Testing is a Wake-up Call to the World
by David Krieger*, May 1998
tests are a wake-up call to the world, and particularly to the
nuclear weapons states. The meeting of the parties to the Nuclear
Non-Proliferation Treaty (NPT) in Geneva, which concluded on May
8th, attracted near zero press attention and achieved near zero
results. It was virtually a non-event. On the other hand, India's
tests three days later immediately got the world's attention.
The message of India's tests is that
we can have a world in which many countries have nuclear weapons
or a world in which no countries have nuclear weapons, but we
will not have a world in which only the five permanent members
of the UN Security Council plus Israel retain nuclear weapons
in perpetuity. India has long argued that it is unwilling to give
up its nuclear weapons option so long as the current nuclear weapons
states fail to make a commitment to eliminate their nuclear arsenals
within a timebound framework. The Indians underlined this position
in 1996 when they refused to sign the Comprehensive Test Ban Treaty
Following their recent nuclear tests, however,
the Indians have offered to sign the CTBT, but only if the nuclear
weapons states agree to eliminate their nuclear arsenals within
a timebound framework and cease all subcritical and laboratory
nuclear weapons testing. The Indian position is reasonable. They
are calling for a world in which no state, including themselves,
has nuclear weapons.
What is not reasonable is the way in which the
nuclear weapons states and their allies have treated India's position
as non-negotiable. The nuclear weapons states have consistently
failed to this day to show the good faith in seeking nuclear disarmament
that they promised in 1968 in Article VI of the NPT.
Ironically, the only nuclear weapons state to consistently
call for nuclear weapons abolition is China, but it, too, has
been rebuffed by the other nuclear weapons states. It is ironic
because India's testing was, at least in part, a response to China's
possession and improvement of its nuclear arsenal.
Despite their promises in 1995 for the determined
pursuit of systematic and progressive efforts to achieve nuclear
disarmament, the nuclear weapons states have been largely impeding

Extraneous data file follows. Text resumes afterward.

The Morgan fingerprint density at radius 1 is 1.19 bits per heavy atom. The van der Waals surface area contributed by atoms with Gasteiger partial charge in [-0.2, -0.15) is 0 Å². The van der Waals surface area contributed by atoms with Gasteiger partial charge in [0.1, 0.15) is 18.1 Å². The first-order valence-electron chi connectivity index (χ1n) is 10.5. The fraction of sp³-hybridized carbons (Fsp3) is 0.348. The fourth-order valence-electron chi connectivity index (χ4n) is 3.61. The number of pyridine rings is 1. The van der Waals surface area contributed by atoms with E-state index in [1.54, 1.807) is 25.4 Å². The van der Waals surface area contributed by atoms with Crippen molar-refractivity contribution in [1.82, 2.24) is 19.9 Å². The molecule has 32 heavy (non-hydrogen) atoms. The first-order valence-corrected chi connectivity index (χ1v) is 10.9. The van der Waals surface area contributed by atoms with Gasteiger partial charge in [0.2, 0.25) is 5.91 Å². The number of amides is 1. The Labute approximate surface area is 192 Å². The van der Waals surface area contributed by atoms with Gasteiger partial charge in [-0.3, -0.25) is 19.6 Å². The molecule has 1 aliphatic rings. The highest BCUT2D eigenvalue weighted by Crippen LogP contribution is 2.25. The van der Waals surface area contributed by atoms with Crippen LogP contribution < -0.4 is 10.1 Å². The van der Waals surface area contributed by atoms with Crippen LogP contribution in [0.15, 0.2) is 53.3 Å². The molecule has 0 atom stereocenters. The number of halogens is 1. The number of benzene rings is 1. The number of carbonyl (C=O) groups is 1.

nuclear disarmament. If they are serious about stopping India,
Pakistan and other states from becoming full fledged nuclear powers,
they had better reverse their course of action and begin serious
and good faith negotiations to rid the world of nuclear arms.
This is the only course of action with a chance of success to
prevent nuclear weapons proliferation.
The knee-jerk reaction of the U.S., Japan and other
industrialized states to impose economic sanctions on India will
not stop the Indians from developing a nuclear arsenal. It will
only result in greater hostility in a world divided not only between
rich and poor, but also between nuclear "haves" and
India's testing is not only an Indian problem.
It is a problem of the international system that leads the country
of Gandhi to follow a nuclear weapons path. There is only one
way out of the dilemma, and that is a commitment by all nuclear
weapons states SQ now including India SQ to the abolition of their
nuclear arsenals. According to a 1996 unanimous opinion of the
International Court of Justice, the complete elimination of their
nuclear arsenals is the legal obligation of the nuclear weapons
states under international law.
Nuclear weapons abolition is also the solution
called for by military and civilian leaders and citizen action
groups throughout the world. The Abolition 2000 Statement of over
1000 citizens organizations around the world calls upon the nuclear
weapons states to "Initiate immediately and conclude by the
year 2000 negotiations on a nuclear weapons abolition convention
that requires the phased elimination of all nuclear weapons within
a timebound framework with provisions for effective verification
In crisis there is opportunity. If India's nuclear
tests lead to sufficient pressure on the nuclear weapons states
to reverse their course and become serious about ending the nuclear
weapons era, we may still be able to enter the 21st century with
a treaty in place to accomplish this goal. If the nuclear weapons
states hold firm to their present positions, however, India may
be only the first of many states to become new members in the
nuclear weapons club.
* David Krieger is president
of the Nuclear Age Peace Foundation.